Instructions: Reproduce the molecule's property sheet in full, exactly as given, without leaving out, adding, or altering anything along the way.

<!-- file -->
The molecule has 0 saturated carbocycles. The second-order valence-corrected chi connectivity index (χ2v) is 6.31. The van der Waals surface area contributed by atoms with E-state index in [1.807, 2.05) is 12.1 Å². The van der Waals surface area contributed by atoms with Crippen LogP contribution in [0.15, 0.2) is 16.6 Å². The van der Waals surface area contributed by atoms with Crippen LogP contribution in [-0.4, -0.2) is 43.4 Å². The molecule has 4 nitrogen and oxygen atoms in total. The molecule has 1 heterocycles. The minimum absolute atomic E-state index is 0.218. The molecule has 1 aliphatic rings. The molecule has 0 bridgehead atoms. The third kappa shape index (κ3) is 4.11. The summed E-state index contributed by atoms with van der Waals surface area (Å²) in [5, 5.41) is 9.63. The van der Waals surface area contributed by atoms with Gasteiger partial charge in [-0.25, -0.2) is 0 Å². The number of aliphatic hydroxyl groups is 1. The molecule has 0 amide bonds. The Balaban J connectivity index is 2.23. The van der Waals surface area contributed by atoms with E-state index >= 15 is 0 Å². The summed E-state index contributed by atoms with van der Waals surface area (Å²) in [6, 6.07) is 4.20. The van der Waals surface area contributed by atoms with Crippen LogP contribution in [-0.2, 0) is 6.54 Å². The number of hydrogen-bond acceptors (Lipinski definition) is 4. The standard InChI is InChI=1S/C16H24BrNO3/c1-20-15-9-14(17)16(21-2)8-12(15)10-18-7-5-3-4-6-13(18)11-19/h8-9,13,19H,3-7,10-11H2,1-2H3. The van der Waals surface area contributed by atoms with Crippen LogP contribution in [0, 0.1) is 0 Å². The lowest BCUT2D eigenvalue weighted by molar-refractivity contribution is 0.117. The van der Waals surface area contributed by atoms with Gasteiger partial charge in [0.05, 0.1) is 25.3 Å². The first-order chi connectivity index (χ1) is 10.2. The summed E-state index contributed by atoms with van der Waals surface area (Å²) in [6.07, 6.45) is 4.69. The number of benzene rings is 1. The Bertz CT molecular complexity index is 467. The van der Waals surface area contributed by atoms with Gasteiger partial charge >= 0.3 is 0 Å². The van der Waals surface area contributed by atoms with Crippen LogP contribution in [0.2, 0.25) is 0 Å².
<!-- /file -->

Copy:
The molecule has 0 saturated carbocycles. The second-order valence-corrected chi connectivity index (χ2v) is 6.31. The van der Waals surface area contributed by atoms with E-state index in [1.807, 2.05) is 12.1 Å². The van der Waals surface area contributed by atoms with Crippen LogP contribution in [0.15, 0.2) is 16.6 Å². The van der Waals surface area contributed by atoms with Crippen LogP contribution in [-0.4, -0.2) is 43.4 Å². The molecule has 4 nitrogen and oxygen atoms in total. The molecule has 1 heterocycles. The minimum absolute atomic E-state index is 0.218. The molecule has 1 aliphatic rings. The molecule has 0 bridgehead atoms. The third kappa shape index (κ3) is 4.11. The summed E-state index contributed by atoms with van der Waals surface area (Å²) in [5, 5.41) is 9.63. The van der Waals surface area contributed by atoms with Gasteiger partial charge in [-0.25, -0.2) is 0 Å². The number of aliphatic hydroxyl groups is 1. The molecule has 0 amide bonds. The Balaban J connectivity index is 2.23. The van der Waals surface area contributed by atoms with E-state index >= 15 is 0 Å². The summed E-state index contributed by atoms with van der Waals surface area (Å²) in [6, 6.07) is 4.20. The van der Waals surface area contributed by atoms with Crippen LogP contribution in [-0.2, 0) is 6.54 Å². The number of hydrogen-bond acceptors (Lipinski definition) is 4. The standard InChI is InChI=1S/C16H24BrNO3/c1-20-15-9-14(17)16(21-2)8-12(15)10-18-7-5-3-4-6-13(18)11-19/h8-9,13,19H,3-7,10-11H2,1-2H3. The van der Waals surface area contributed by atoms with Crippen LogP contribution in [0, 0.1) is 0 Å². The lowest BCUT2D eigenvalue weighted by molar-refractivity contribution is 0.117. The van der Waals surface area contributed by atoms with Gasteiger partial charge in [0.05, 0.1) is 25.3 Å². The first-order chi connectivity index (χ1) is 10.2. The summed E-state index contributed by atoms with van der Waals surface area (Å²) in [6.07, 6.45) is 4.69. The number of benzene rings is 1. The Bertz CT molecular complexity index is 467. The van der Waals surface area contributed by atoms with Gasteiger partial charge >= 0.3 is 0 Å². The van der Waals surface area contributed by atoms with Crippen LogP contribution in [0.2, 0.25) is 0 Å².